Little Shirleen Mwendwa spoke fluent English, but couldn’t put it on paper. She had trouble recognising letter sounds, differentiating letters with almost similar formation and omitted words or substituted others in a sentence. She was forced to do remedial classes to keep up with her peers. It was exhausting. Some of her classmates, friends and even teachers laughed and scolded her. Others labelled her unintelligent, lazy, slow-learner, and careless. She suffered from low self-esteem. The constant berating from her teachers for lack of thoroughness and low concentration only depreciated her confidence.
At nine years, her parents took her for counselling thinking it was a psychological concern. “The therapist identified that Shirleen exhibited low self-esteem and whenever she gave her something written, she could neither read fluently nor comprehend the questions. That is when she recommended us to visit Dyslexia Organisation Kenya for assessment,” says Josephine Kinya, her mother.
A series of tests, which included memory, spelling, vision and reading skills later confirmed that her first-born daughter was dyslexic. This was startling, though it was a relief to finally understand there was an underlying problem that had been stifling her excellence.
“It was the beginning of a journey for the whole family. We wanted to make sure Shirleen felt supported and understood that the condition was only challenge and wouldn’t inhibit her ability to lead a normal life,” says Josephine.
Helping Shirleen adjust meant making major changes. Her parents had to enrol her into a school that was well-suited in catering for her special needs. She joined Kitengela International School and her family had to relocate in order to be close to the institution. “We wanted to ensure she got home early to be able to finish her homework and have time to rest. We also had to resize our budget since her school fees tripled when we switched from the 8-4-4 curriculum to the British system, which is crucial for her needs,” says the mother of three.
This eased off the anxiety, stress and pressure of performing from Shirleen.She started experiencing a feeling of success and self-value. Early this year she sat for her Ed-excel international examination and passed. “It’s the first time she has won a prize in her entire schooling experience and she is elated about it,” says her proud mother.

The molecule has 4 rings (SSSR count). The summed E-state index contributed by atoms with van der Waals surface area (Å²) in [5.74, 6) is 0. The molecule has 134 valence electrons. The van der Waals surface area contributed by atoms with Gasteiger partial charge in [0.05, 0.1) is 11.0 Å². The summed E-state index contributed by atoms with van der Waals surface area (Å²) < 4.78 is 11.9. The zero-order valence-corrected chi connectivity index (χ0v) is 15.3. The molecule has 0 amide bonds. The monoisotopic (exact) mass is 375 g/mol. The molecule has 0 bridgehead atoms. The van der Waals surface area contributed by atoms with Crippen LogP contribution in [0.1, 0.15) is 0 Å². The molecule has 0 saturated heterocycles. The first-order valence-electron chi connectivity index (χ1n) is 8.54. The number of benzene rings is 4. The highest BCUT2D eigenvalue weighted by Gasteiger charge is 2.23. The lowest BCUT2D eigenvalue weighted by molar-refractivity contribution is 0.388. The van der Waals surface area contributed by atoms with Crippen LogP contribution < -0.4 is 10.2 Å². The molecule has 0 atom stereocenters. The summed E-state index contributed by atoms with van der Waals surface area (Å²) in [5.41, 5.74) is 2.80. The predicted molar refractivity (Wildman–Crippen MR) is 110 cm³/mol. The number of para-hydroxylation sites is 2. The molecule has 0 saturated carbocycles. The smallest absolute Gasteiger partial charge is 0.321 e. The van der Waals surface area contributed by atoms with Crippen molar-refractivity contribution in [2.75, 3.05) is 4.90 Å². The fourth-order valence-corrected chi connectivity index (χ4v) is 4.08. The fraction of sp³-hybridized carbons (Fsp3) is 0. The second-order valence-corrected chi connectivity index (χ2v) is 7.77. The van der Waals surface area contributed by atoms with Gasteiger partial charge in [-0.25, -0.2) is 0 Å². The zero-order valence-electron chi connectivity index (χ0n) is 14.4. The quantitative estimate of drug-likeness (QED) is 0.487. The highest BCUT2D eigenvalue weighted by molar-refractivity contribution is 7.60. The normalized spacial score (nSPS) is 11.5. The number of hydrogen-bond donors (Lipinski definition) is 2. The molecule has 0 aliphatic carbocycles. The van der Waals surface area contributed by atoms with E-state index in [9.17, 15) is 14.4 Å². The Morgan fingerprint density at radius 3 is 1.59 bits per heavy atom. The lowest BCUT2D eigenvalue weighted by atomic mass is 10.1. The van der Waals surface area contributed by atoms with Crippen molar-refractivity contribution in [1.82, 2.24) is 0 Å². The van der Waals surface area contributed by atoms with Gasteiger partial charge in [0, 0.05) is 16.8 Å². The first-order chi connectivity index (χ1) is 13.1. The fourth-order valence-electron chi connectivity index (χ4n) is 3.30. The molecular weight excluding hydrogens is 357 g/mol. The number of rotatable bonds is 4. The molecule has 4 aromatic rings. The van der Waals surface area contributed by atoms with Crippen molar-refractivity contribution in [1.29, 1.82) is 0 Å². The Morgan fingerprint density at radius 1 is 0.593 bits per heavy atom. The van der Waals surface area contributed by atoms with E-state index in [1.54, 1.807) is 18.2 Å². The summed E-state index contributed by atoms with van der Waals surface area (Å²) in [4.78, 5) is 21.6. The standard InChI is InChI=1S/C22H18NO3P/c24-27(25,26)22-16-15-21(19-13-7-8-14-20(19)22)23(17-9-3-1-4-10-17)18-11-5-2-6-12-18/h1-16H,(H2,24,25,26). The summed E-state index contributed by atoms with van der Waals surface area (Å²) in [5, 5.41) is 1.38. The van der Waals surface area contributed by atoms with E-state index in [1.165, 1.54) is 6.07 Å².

Shirleen has since accepted who she is and launched a campaign to create awareness in the community where dyslexia is not given enough attention. Her campaign dubbed Together Let Us End Dyslexia Stigma, also saw her petition President Uhuru Kenyatta to acknowledge Kenya has dyslexic children who need special attention and deserve fair education opportunity. She also urged the government to include dyslexia learning aid curriculum in teachers training colleges that train them on reading instruction based upon a systematic and explicit understanding of language structure, including phonics eg Structured Literacy, Orton-Gillingham, Simultaneous Multisensory and Explicit Phonic.
Her concern is that dyslexia children should be given more hours during exams and allow oral comprehension. Also schools, libraries and labs facilities should be built for children with dyslexia complete with learning aid. Her petition further urged the Government to promote talent focus learning approach.
The nurturing support has provided Shirleen with the space she needed to thrive. She is an award-winning pageant queen who currently holds the Little Miss Kenya, best talent crown. Knowing that there are no limits to how far she can go, Shirleen has delved into the world of sports where she plays tennis and loves swimming. Her heart also beats to music. Singing and playing the guitar add to the pack of passions, besides bead work and weaving.
Shirleen’s relationship with her two younger siblings has greatly improved. Her brothers are keen to her needs and are always happy to help with school work.